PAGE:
Skin Color Matters in the Latinx Community: A Call for Action in Research, Training, and Practice

Milton A. Fuentes, Jazmin A. Reyes-Portillo, Petty Tineo, Kenny Gonzalez, Mamona Butt

Research output: Contribution to journalArticlepeer-review

Abstract

While skin color is relevant and important in the Latinx community, as it is associated with colorism, little is known about how often it is measured or the best way to measure it. This article presents results from two studies examining these key concerns in three prominent journals, where Latinx research is typically published (i.e., the Hispanic Journal of Behavioral Sciences, the Journal of Latinx Psychology, and Cultural Diversity and Ethnic Minority Psychology). Study one examined whether skin color was measured as a variable, and if so, what measures and methodologies were used. A review of articles (n = 1,137) showed few studies measured skin color in these three journals, with studies that did so relying on various approaches. Study two aimed to assess the reliability of a widely used skin color measure, the Massey-Martin scale, also known as the New Immigrant Survey (NIS) Skin Scale. Using a sample of 169 undergraduate students, self-ratings, coder ratings, and in vivo ratings were obtained and compared. One-way random effects model analyses indicated excellent reliability with minimal variability across the various ratings. Our findings suggest a critical need to engage in a more concerted effort to assess and discuss the relevance and importance of skin color within the Latinx community. The authors offer some suggestions on how to facilitate these efforts in clinical, training, and research arenas.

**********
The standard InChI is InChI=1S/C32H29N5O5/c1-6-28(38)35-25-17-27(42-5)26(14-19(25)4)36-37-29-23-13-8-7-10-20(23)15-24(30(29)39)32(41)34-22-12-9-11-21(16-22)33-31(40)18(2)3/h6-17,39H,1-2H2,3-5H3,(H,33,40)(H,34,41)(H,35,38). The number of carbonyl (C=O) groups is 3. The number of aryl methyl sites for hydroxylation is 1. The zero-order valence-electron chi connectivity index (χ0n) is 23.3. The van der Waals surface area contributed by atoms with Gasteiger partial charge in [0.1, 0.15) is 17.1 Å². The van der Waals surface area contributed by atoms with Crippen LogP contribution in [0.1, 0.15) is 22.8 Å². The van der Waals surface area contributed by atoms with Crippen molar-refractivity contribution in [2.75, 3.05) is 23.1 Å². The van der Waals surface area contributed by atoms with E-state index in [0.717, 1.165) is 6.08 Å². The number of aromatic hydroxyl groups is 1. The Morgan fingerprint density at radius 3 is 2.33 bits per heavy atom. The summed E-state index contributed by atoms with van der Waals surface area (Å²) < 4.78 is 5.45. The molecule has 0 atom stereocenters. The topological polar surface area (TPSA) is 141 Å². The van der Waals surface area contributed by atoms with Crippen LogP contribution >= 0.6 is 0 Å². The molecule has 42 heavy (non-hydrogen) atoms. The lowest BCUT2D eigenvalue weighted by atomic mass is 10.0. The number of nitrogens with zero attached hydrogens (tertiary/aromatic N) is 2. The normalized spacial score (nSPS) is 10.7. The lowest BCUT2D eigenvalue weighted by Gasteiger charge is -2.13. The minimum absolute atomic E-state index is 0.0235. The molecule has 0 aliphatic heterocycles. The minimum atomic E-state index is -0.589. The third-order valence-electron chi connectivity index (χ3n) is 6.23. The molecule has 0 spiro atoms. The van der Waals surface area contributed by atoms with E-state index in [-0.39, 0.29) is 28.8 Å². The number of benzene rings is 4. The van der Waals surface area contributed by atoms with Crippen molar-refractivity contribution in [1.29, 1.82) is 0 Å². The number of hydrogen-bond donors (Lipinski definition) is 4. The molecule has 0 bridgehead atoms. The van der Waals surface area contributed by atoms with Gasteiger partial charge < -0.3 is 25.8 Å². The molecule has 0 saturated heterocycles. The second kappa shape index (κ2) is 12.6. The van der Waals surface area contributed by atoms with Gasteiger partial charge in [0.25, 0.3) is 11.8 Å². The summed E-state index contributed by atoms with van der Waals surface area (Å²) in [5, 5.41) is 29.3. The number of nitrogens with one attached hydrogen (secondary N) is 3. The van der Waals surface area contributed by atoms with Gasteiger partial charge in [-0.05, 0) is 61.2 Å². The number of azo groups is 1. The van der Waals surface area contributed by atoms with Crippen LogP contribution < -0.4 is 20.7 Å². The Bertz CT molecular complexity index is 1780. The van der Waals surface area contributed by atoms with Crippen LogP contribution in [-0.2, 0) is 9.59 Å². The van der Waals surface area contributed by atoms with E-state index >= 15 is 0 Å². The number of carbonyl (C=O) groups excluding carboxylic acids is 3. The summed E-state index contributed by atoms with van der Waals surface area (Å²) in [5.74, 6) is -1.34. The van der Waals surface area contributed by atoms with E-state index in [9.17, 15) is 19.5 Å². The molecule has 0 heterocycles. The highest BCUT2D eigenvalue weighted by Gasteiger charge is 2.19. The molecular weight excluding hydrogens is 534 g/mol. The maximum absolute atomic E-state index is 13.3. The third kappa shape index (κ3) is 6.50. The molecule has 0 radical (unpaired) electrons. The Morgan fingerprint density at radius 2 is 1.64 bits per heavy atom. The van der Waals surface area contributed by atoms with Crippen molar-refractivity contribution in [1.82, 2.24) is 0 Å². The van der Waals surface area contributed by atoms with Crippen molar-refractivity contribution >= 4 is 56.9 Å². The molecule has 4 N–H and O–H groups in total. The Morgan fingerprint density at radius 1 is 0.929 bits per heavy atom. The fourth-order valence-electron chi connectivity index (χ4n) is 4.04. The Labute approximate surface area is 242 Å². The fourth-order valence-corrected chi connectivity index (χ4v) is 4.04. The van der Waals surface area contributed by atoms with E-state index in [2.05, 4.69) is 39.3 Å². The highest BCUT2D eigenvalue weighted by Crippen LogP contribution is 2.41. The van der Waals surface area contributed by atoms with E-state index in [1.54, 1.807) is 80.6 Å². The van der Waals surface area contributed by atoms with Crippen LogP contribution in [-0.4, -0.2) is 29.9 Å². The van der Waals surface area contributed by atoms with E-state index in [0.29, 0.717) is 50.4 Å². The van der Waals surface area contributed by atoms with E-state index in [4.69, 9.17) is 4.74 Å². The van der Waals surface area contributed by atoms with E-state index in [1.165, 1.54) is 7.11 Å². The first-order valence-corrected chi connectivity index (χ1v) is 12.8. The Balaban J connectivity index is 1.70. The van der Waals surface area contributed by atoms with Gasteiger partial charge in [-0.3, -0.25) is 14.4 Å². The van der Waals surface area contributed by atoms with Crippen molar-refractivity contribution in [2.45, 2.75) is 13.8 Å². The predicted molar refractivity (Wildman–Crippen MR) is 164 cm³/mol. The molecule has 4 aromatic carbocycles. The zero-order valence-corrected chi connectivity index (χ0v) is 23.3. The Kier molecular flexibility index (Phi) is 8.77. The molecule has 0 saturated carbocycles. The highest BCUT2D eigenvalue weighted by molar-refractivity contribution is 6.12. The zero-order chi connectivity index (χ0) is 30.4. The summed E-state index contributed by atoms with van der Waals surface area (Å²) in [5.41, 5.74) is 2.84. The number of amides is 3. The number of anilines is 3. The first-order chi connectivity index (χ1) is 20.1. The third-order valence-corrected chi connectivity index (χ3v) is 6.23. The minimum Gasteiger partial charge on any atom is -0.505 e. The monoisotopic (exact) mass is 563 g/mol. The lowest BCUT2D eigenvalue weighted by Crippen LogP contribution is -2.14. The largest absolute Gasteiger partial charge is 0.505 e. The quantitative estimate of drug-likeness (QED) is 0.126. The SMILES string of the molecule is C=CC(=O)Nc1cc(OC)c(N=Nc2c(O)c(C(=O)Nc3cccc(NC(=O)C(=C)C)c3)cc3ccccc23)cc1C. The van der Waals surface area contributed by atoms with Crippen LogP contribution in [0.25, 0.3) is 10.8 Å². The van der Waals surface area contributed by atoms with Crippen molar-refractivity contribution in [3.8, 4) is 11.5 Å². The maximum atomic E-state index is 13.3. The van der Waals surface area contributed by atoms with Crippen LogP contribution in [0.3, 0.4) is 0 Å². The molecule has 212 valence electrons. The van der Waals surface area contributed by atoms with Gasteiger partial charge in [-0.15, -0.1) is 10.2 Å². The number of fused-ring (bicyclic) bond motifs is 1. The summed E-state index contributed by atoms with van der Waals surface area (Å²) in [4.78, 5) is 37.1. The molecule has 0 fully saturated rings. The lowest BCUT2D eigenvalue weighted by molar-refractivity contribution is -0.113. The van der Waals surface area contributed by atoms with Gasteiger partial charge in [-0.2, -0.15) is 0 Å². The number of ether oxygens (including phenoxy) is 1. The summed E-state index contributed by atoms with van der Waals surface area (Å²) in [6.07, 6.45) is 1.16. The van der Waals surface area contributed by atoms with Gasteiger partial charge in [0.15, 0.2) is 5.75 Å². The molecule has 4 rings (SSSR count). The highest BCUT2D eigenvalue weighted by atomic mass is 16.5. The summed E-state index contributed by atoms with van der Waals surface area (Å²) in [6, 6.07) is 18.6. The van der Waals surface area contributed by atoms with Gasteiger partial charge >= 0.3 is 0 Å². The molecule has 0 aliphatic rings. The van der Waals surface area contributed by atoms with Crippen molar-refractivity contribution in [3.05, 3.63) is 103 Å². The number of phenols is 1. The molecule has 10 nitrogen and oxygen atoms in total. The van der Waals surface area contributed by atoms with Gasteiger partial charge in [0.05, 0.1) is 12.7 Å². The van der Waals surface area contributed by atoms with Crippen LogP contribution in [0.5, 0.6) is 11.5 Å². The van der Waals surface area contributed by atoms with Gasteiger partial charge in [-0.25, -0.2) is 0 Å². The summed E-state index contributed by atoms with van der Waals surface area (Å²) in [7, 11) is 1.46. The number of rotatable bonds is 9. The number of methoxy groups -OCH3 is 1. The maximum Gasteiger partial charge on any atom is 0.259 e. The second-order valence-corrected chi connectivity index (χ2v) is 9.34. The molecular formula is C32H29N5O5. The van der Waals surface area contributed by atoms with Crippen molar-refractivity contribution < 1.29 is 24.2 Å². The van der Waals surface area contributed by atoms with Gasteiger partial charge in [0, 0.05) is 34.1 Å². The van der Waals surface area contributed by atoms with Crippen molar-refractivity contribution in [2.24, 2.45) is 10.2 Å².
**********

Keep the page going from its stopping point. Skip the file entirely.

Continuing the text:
Original languageEnglish
JournalHispanic Journal of Behavioral Sciences
DOIs
StateAccepted/In press - 2021

Keywords

  • colorism
  • Massey-Martin scale
  • NIS Skin Color scale
  • skin color

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